It’s all just got a bit messy for the Ryan Seacrest-funded company behind BlackBerry-like keyboard Typo.
A California judge on Wednesday ordered it to cough up a hefty $860,000 after ruling it’d violated a court-ordered preliminary injunction.
Typo Products was taken to court by BlackBerry last year after the Canadian handset maker accused the company of copying the design of its iconic mobile keyboard for an iPhone keyboard attachment.
In March, U.S. District Judge William Orrick ordered Typo Products to stop making and selling the accessory until the dispute with BlackBerry was solved in court. At the time he described the similarities between the two keyboards as “unmistakable.”
Since the court-imposed ban, Typo Products has continued to sell its keyboard outside of the U.S., believing the injunction didn’t affect overseas markets. However, Judge Orrick disagreed, saying that the storage of the keyboards, as well as transactions, all took place within the U.S., in Las Vegas. The court said nearly 19,000 units had been sold since the sales ban was imposed.
After taking into account other issues, the judge ordered Typo Products to pay BlackBerry the $860,000 fine.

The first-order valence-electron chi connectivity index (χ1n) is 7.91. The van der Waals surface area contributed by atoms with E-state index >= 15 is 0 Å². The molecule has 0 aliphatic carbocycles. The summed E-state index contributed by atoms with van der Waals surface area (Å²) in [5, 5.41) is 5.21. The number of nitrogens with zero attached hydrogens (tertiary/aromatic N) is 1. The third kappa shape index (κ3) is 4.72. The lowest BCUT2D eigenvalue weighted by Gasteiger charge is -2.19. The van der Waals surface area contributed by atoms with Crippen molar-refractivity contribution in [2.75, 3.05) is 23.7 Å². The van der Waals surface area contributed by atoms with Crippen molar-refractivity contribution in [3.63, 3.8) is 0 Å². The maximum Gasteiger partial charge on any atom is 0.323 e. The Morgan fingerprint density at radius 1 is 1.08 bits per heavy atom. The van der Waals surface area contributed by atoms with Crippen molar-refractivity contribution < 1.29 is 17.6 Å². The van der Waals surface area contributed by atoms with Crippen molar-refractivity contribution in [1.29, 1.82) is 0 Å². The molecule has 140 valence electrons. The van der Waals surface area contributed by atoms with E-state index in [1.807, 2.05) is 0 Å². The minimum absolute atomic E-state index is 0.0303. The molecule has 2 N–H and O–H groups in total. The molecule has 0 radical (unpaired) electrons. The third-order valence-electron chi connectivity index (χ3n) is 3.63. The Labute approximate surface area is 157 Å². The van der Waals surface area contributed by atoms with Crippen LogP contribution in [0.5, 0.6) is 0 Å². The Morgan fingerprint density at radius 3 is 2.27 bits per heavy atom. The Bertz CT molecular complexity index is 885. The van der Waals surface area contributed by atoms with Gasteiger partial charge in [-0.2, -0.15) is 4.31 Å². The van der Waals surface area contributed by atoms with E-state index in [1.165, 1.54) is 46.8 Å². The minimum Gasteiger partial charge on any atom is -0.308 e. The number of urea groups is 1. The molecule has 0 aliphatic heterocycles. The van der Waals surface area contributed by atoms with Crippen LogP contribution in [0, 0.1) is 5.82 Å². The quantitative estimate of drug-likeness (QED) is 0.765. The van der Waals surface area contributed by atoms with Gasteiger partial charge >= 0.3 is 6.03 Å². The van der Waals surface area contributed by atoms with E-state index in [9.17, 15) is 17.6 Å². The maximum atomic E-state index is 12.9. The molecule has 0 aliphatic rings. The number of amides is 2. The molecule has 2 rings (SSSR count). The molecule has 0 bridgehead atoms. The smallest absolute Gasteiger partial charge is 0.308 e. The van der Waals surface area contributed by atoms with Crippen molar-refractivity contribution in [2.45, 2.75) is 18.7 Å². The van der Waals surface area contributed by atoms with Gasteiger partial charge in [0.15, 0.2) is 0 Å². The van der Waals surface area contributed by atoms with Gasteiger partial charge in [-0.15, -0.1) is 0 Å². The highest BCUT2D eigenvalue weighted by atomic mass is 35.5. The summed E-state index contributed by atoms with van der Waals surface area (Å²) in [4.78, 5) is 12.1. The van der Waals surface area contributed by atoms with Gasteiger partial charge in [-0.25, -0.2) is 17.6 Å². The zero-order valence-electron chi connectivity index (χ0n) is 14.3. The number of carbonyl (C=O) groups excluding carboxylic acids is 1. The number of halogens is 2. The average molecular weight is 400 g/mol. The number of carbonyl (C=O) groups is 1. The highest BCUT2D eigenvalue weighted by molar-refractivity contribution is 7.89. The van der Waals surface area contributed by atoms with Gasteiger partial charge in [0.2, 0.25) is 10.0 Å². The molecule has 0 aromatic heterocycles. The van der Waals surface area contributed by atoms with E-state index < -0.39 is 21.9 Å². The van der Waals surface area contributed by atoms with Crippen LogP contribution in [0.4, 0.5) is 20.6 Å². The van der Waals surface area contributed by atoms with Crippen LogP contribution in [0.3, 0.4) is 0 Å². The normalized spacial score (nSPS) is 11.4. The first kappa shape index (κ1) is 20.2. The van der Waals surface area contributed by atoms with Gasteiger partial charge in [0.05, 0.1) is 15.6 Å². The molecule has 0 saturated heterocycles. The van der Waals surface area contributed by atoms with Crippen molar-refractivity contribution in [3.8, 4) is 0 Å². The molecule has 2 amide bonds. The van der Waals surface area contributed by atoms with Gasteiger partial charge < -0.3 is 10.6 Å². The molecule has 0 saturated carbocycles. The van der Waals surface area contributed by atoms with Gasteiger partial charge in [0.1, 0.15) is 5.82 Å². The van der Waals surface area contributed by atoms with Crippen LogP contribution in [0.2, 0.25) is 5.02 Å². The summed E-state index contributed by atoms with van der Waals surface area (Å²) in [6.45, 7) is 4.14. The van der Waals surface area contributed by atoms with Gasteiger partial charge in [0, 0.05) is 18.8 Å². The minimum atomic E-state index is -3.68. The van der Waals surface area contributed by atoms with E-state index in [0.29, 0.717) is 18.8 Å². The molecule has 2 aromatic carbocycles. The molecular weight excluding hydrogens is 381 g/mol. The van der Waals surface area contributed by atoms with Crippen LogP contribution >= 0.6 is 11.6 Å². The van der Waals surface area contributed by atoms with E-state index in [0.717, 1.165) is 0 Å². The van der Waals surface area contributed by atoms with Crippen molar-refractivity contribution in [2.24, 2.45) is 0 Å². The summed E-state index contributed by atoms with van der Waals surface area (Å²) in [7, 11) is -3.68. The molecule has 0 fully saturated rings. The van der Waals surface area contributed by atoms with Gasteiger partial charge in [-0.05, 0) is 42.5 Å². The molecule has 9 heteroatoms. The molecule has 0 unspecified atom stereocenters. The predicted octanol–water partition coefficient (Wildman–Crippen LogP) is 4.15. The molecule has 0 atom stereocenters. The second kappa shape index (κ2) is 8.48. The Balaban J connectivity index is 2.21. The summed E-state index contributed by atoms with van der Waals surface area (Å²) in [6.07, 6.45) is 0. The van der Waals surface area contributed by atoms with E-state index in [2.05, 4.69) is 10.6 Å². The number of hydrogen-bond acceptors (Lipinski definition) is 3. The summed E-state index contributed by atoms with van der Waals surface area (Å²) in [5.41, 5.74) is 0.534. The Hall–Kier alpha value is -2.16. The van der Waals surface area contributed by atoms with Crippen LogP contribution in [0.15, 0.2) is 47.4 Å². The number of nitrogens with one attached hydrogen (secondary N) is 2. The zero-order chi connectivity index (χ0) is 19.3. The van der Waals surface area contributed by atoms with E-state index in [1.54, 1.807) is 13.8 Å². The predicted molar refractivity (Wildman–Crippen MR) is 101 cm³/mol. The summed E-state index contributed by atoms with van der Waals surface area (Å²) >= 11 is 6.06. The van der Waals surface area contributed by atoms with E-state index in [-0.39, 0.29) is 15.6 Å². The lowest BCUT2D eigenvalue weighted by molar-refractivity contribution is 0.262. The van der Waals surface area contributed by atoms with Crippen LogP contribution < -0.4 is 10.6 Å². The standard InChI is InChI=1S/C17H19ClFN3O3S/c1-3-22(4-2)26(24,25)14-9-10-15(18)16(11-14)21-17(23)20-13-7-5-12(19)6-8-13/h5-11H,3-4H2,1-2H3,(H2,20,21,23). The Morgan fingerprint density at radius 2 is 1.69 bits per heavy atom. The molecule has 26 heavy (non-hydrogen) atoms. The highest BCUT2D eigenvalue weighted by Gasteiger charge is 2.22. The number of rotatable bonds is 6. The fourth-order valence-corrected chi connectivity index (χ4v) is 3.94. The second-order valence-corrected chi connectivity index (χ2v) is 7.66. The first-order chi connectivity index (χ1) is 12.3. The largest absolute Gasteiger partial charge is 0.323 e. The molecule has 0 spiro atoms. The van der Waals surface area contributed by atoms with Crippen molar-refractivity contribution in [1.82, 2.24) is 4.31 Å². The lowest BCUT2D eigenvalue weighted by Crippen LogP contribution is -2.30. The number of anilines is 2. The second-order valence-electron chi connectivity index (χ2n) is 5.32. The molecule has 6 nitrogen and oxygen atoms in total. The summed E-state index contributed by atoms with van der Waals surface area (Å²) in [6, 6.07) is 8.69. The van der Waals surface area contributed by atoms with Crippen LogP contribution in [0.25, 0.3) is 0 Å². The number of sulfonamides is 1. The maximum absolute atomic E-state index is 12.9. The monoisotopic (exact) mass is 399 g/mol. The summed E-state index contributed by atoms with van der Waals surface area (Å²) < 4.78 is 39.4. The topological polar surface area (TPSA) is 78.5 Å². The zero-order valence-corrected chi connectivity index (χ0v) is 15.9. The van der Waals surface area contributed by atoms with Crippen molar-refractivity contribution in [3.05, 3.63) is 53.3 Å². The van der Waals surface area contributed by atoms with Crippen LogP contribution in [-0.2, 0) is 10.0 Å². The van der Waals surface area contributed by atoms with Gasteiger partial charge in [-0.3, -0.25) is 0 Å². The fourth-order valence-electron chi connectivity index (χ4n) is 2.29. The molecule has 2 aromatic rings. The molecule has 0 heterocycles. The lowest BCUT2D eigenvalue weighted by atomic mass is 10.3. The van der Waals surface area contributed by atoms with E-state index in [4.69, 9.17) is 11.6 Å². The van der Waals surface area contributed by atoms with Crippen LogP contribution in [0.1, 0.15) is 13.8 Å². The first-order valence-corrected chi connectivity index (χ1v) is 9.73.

Celebrity Ryan Seacrest, who founded Typo Products with CEO Laurence Hallier, has in the last year continued to promote the $99 keyboard attachment, despite the fact that the case is ongoing.
Commenting on the judge’s decision, the company said on Wednesday, “This is a ruling as part of the ongoing patent litigation related to the initial Typo product.” It said the ruling has no impact on the Typo 2, a similar-looking keyboard it launched recently for the iPhone 6. BlackBerry has so far made no comment on either Wednesday’s ruling or the Typo 2.
Typo Product’s keyboard attachment was announced at the end of 2013 as a solution for iPhone users who preferred a physical keyboard to an on-screen one. But the familiar design soon had BlackBerry knocking at its door, with the company claiming the product to be a “blatant infringement against BlackBerry’s iconic keyboard.” The patent case dispute between the two companies continues.
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